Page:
It is the third announcement made by the Higher Education Commission on the issue, with the number of dubious degree holders rising from 29 to 37 and now to 46. Dawn

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Fake degrees issue leaves youth utterly disappointed
Peshawar: The fake degrees issue is having a negative effect on the youth and their impressionable minds are being adversely affected by the whole affair.

Umair Khan, a PhD student of Philosophy, said if the lawmakers indulged in fraudulent practices, then crimes and social injustices would find a true patronage. "Whether the graduation condition is democratic or undemocratic is something which is beside the point," he believed, adding the main issue is the genuineness of the degree.

He said the lawmakers committed a serious offence and had tarnished the image of the country without offering any regret. He said the case of a lawmaker from Punjab could be cited as an example as he was disqualified on the same grounds but was re-elected in by-election.

"What has happened to the moral standards of the society and what kind of people are sitting in our assemblies?" he asked. Lubna Taimur of MA International Relations said the issue didn't relate to education but honesty. "Some elected members have cheated not only the government but also the nation. There were instances of great leaders such as Bacha Khan who were not highly educated but had the leadership qualities," she argued.

"A leader possessing qualities like patriotism, foresight and vision could lead a country. Those who come into the field through fraud and dishonesty cannot steer the nation out of crises as they themselves lack social and moral legitimacy," she added.

Imtiaz Ahmad, doing M Phil in Mass Communication, said the issue had left negative impact on the youth, especially the students. "Politicians are leading us astray. They are showing a shortcut to the students and encouraging them into using unfair means," he opined.

"The fake degree issue shows that the rule of law has lost its importance in the country as illegal means are used by the fake degree holders to achieve success. Hard work is the main casualty in such a situation," he felt.

Imtiaz Ahmad said due to a host of crises the country could not afford snap elections. He said the legislators with fake degrees should be disqualified and the runners-up declared winners. Abbas Khan, who is a master's student of political science said members of parliament were elected as the people trusted them.

"If the lawmakers set a wrong precedent by reaching the assemblies through fake degrees, then what about the common people?" he questioned. He said if such acts were not discouraged then every person would resort to illegal means and honest people would never be able to get the important posts.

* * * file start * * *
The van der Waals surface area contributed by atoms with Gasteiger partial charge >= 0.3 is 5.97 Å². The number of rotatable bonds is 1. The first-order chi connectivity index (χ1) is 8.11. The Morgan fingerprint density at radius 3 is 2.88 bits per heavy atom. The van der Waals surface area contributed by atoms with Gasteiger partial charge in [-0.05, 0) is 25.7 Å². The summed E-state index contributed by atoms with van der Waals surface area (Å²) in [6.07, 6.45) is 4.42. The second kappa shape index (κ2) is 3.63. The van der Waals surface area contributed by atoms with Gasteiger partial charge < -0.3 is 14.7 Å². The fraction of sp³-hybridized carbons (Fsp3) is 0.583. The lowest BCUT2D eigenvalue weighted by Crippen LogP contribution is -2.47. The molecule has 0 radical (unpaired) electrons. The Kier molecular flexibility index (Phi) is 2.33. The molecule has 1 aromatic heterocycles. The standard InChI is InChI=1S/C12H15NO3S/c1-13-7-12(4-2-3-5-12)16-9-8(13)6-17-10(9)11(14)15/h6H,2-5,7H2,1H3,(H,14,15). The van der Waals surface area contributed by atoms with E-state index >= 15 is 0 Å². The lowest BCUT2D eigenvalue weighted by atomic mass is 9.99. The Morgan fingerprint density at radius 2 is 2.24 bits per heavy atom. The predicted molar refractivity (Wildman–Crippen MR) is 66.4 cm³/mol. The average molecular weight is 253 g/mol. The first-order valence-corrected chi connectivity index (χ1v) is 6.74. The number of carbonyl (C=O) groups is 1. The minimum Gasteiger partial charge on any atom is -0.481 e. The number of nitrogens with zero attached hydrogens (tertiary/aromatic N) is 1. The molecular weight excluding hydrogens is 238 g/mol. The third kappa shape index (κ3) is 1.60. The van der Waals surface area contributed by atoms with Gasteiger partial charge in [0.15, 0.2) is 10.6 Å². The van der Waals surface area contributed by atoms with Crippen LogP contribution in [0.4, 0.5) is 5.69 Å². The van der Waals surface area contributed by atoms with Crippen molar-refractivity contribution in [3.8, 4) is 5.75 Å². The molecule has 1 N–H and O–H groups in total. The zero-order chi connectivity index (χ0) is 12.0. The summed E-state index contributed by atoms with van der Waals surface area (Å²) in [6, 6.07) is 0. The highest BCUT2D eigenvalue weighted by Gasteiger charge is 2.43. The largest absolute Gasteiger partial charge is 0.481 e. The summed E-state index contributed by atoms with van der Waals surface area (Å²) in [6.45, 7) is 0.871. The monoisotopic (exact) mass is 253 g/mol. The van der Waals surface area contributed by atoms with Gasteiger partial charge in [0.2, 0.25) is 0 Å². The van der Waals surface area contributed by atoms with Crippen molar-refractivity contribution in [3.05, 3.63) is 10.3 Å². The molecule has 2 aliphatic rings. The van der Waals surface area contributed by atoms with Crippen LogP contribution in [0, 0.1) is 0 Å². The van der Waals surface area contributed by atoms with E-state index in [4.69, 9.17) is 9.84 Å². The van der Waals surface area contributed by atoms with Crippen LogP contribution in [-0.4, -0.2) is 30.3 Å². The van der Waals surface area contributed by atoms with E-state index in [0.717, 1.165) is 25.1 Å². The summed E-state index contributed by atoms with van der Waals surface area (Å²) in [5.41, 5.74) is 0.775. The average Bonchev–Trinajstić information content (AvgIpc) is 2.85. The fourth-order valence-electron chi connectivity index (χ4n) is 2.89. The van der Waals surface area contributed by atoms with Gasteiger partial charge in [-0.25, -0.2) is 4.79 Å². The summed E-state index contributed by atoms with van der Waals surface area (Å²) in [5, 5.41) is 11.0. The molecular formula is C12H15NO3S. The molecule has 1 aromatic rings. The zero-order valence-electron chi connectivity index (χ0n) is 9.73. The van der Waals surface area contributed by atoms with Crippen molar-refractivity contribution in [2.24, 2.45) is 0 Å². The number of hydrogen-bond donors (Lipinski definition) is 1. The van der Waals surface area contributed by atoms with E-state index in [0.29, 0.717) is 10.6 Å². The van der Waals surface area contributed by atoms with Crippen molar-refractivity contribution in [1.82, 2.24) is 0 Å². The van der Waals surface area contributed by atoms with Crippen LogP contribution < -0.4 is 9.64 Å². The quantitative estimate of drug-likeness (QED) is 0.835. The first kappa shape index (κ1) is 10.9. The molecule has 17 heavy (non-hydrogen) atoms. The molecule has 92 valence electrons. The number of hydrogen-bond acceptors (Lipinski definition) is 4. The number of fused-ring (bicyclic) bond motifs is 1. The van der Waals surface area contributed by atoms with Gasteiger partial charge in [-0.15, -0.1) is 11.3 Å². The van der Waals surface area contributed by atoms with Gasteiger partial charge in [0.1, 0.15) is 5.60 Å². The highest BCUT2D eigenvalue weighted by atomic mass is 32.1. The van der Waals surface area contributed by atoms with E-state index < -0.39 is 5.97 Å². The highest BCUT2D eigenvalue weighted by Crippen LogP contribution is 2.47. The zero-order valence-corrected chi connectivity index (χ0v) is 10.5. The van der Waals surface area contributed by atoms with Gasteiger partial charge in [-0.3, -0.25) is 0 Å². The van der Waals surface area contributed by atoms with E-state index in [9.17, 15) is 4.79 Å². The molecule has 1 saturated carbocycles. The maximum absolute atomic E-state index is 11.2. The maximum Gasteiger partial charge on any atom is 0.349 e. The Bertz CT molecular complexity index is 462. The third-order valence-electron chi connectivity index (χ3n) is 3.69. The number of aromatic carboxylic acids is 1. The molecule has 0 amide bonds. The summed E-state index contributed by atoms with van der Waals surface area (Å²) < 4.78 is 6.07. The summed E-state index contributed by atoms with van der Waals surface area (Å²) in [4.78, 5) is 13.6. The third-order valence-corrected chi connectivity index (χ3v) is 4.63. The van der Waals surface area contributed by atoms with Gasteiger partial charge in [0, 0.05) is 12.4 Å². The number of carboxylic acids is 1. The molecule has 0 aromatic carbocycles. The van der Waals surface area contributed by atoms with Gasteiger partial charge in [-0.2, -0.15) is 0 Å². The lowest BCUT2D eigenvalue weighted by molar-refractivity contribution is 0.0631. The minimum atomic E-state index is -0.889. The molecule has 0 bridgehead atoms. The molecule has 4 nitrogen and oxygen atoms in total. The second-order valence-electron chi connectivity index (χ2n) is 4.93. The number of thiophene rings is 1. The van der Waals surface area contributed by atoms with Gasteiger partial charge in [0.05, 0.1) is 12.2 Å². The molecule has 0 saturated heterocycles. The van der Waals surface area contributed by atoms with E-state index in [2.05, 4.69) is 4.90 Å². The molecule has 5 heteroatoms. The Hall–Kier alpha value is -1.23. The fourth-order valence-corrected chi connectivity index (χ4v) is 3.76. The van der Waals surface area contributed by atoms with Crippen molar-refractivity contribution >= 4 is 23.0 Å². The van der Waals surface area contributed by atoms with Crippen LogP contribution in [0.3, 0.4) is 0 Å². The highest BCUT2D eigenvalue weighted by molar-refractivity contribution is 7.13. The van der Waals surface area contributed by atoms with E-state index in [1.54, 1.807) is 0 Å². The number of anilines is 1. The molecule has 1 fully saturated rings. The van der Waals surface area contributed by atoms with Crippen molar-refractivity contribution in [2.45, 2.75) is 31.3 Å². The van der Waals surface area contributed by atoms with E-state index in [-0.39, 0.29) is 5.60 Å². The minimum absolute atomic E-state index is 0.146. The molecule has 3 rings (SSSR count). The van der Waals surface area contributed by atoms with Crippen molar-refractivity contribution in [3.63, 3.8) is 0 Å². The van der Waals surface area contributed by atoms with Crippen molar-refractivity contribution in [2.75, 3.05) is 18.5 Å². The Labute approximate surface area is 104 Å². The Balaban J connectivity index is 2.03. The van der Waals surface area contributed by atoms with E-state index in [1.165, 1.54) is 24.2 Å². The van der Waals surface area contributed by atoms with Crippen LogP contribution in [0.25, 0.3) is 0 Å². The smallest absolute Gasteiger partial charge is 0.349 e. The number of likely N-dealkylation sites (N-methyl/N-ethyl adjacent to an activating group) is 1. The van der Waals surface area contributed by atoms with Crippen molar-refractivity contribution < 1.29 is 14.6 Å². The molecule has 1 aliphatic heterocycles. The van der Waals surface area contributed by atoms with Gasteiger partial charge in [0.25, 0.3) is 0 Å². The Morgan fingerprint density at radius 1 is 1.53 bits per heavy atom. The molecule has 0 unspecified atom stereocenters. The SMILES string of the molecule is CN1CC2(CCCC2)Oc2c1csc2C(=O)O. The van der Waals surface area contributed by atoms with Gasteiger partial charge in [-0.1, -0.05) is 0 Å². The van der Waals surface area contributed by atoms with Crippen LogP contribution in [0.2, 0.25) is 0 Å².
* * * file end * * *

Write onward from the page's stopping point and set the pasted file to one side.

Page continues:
Amjad Saleem, a student doing PhD in Linguistics, said the political parties were also to blame for awarding tickets to people with fake degree. "This showed the attitude of the society in general towards education. The fake degree issue had sent a wrong message to the youth that people could make it to the top positions by getting fake degrees," he pointed out. The news

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Manj used unfair means in BA exam, LHC informed
Lahore:: The Lahore High Court (LHC) was informed on Friday that PML-Q MPA Munawwar Husain Manj had used unfair means to obtain his BA degree from the University of Azad Jammu and Kashmir. This was stated in a report submitted by the university's legal adviser with regard to a petition challenging the degree of the MPA. An independent candidate, Khalid Mahmood Virk, had filed the petition. He had lost his election from PP-166, Sheikhupura, to the (respondent) MPA.

The report said the person who took BA examination in 2003 under roll number 7379 was not Munawwar Husain Manj, but was an impersonator. The candidate admitted before the varsity syndicate that the signature in the centre attendance sheet was not his, therefore, unfair means had been used in passing the examination by Mr Manj, the report said.

It said the syndicate recommended to the chairman to quash the result card and degree possessed by the MPA and also initiate disciplinary action.

Justice Umar Ata Bandial, however, adjourned hearing on the petition till Aug 20.

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QAU lecturer burnt in house fire
Rawalpindi: A lecturer of Quaid-e-Azam University (QAU) was burnt critically after being trapped in the fire that erupted at his ground floor apartment in sector F-11/1 on Friday, police said.

Suleman Sohail, who is a PhD student and a lecturer at QAU, was removed to the Pakistan Institute of Medical Sciences (Pims) with 100 per cent burns where he is stated to be in critical condition.

The police said the preliminary investigation suggested that an explosion followed by the fire occurred after Suleman showed a match stick to a gas stove.

Shortly afterwards, he was trapped in the fire and burnt critically.

On seeing the smoke coming out of his apartment, the people from neighbouring apartments rushed to his rescue and later the fire fighters were also called.

The fire was controlled after more than one hour while the burn victim was removed to the hospital where he is stated to be in critical condition. Dawn

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50 teachers complete US training course
Islamabad: US Minister Counselor for Public Affairs Larry Schwartz on Friday in a ceremony awarded certificates to 50 English teachers who participated in a two-week intensive teacher-training course during their summer vacations to hone their professional skills.

"We believe that by enhancing the skills of English teachers, the students will in turn be able to develop English skills that will give them tools to further enhance their academic goals," Larry said. The news